Monday, July 14, 2008

Abducted by ramblers

So I spotted this post the other day, which sort of follows my own insane ramblings about UFOs, so I thought, why not revisit the idea of life on other worlds.

I don't expect the 'established' church has an official view on extra-terrestrial life, although I can well imagine the lengthy and controversial debates over whether Venusians should be allowed to become priests...

However, as respected a Christian scholar as Charles Haddon Spurgeon at least appeared to accept the possibility, and the Vatican's Chief Astronomer Father Gabriel Funes said recently:

...there could be other beings, also intelligent, created by God. This does
not contrast with our faith because we cannot put limits on the creative freedom
of God. To say it with Saint Francis, if we consider earthly creatures as
“brother” and “sister,” why cannot we also speak of an “extraterrestrial

On the other hand, when you have a director of SETI quoted (in Wired) as saying that ET is inconsistent with the existence of God, well, I wonder exactly where she's coming from. Presumably (and I apologise if she reads this and I've done her a total disservice!) a scientific worldview which holds that religion is bunkum and any alien life form we encounter will tell us how they out-evolved religious beliefs eons ago.

Personally I would approach first contact fully aware of the very real possibility of meeting the Martian Richard Dawkins.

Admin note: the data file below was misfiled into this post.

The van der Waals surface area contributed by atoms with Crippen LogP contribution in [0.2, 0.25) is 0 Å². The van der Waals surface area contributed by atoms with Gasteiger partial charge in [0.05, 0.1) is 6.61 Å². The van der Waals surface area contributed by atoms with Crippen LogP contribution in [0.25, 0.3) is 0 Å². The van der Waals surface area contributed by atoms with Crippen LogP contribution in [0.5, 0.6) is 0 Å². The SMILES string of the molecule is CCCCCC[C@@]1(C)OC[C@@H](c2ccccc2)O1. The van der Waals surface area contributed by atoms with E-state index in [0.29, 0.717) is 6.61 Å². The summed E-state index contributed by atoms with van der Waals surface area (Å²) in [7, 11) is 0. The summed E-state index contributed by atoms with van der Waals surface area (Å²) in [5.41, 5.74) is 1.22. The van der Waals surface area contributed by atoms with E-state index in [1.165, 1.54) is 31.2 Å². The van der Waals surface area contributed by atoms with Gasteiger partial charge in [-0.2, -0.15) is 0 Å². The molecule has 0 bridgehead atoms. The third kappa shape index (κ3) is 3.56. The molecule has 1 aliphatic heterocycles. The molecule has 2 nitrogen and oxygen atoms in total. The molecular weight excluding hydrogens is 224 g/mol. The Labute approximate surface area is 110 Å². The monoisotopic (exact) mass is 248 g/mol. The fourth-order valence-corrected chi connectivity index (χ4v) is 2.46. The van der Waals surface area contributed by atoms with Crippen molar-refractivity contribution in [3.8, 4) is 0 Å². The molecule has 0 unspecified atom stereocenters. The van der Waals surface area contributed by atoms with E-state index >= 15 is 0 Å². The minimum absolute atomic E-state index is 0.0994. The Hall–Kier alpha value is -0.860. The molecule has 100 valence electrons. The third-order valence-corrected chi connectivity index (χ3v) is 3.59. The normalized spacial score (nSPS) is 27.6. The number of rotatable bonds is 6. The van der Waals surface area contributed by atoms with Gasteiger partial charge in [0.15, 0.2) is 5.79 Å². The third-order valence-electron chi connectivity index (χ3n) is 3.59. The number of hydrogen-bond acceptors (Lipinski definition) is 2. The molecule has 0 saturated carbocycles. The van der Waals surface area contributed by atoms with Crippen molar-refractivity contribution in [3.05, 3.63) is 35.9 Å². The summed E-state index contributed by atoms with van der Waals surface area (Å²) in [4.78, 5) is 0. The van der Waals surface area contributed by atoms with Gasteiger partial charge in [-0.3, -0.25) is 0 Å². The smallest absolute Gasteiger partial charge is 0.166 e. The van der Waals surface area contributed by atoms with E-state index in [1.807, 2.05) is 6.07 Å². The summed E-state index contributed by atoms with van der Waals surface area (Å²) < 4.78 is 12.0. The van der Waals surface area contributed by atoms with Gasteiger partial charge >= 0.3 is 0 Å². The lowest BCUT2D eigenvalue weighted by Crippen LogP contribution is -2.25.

Some would say that, given the huge number of variables which have to be just right in order for any life, never mind intelligent life, to exist, life on other planets is extremely unlikely. I wonder what the odds are of those variables falling into place just once in an infinite universe?

And besides, creative sci-fi writers have come up with intelligent races from all kinds of wierd and inhospitable worlds, so surely God just needs to settle down with some good sf, knock up a plastecine impression of the wierdest alien, and hey presto, we've got life on other planets.


Matthew Celestine said...

Thanks for the link.

I don't think the universe is infinite.

UKSteve said...

Infinite, really big... it all looks pretty much the same from where I'm standing. :)

Matthew Celestine said...

It can't be infinite. If it was, you could destroy a star (with a sun-crushing machine) and you would still have an infinite number of stars.

UKSteve said...

I was, of course, referring to the Hitchhiker's Guide for my universe stats, but on furtehr research it appears they just copied it off a cereal packet, so you could be right.

I don't think sun-crushing machines exist. :p